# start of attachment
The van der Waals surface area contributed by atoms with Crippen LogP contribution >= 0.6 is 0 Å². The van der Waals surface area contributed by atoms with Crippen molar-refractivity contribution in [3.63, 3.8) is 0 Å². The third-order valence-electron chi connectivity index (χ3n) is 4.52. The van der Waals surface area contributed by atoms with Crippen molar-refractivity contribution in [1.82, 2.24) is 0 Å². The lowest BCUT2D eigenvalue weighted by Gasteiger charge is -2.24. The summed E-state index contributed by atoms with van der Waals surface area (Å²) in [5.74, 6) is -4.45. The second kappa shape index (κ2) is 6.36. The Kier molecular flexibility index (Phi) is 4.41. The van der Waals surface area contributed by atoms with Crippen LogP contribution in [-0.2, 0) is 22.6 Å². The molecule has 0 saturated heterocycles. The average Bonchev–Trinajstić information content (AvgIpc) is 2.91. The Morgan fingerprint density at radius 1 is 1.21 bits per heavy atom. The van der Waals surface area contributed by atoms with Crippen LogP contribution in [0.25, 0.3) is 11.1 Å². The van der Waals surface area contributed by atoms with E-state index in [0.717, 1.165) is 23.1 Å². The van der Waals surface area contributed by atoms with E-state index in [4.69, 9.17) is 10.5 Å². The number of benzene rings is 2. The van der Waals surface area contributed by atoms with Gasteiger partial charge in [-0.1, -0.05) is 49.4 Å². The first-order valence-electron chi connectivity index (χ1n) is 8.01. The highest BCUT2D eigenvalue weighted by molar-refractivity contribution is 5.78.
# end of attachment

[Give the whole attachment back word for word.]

The van der Waals surface area contributed by atoms with Crippen LogP contribution >= 0.6 is 0 Å². The van der Waals surface area contributed by atoms with Crippen molar-refractivity contribution in [3.63, 3.8) is 0 Å². The third-order valence-electron chi connectivity index (χ3n) is 4.52. The van der Waals surface area contributed by atoms with Crippen molar-refractivity contribution in [1.82, 2.24) is 0 Å². The lowest BCUT2D eigenvalue weighted by Gasteiger charge is -2.24. The summed E-state index contributed by atoms with van der Waals surface area (Å²) in [5.74, 6) is -4.45. The second kappa shape index (κ2) is 6.36. The Kier molecular flexibility index (Phi) is 4.41. The van der Waals surface area contributed by atoms with Crippen LogP contribution in [-0.2, 0) is 22.6 Å². The molecule has 0 saturated heterocycles. The average Bonchev–Trinajstić information content (AvgIpc) is 2.91. The Morgan fingerprint density at radius 1 is 1.21 bits per heavy atom. The van der Waals surface area contributed by atoms with Crippen LogP contribution in [0.25, 0.3) is 11.1 Å². The van der Waals surface area contributed by atoms with E-state index in [0.717, 1.165) is 23.1 Å². The van der Waals surface area contributed by atoms with E-state index in [4.69, 9.17) is 10.5 Å². The number of benzene rings is 2. The van der Waals surface area contributed by atoms with Gasteiger partial charge in [-0.1, -0.05) is 49.4 Å². The first-order valence-electron chi connectivity index (χ1n) is 8.01. The highest BCUT2D eigenvalue weighted by molar-refractivity contribution is 5.78.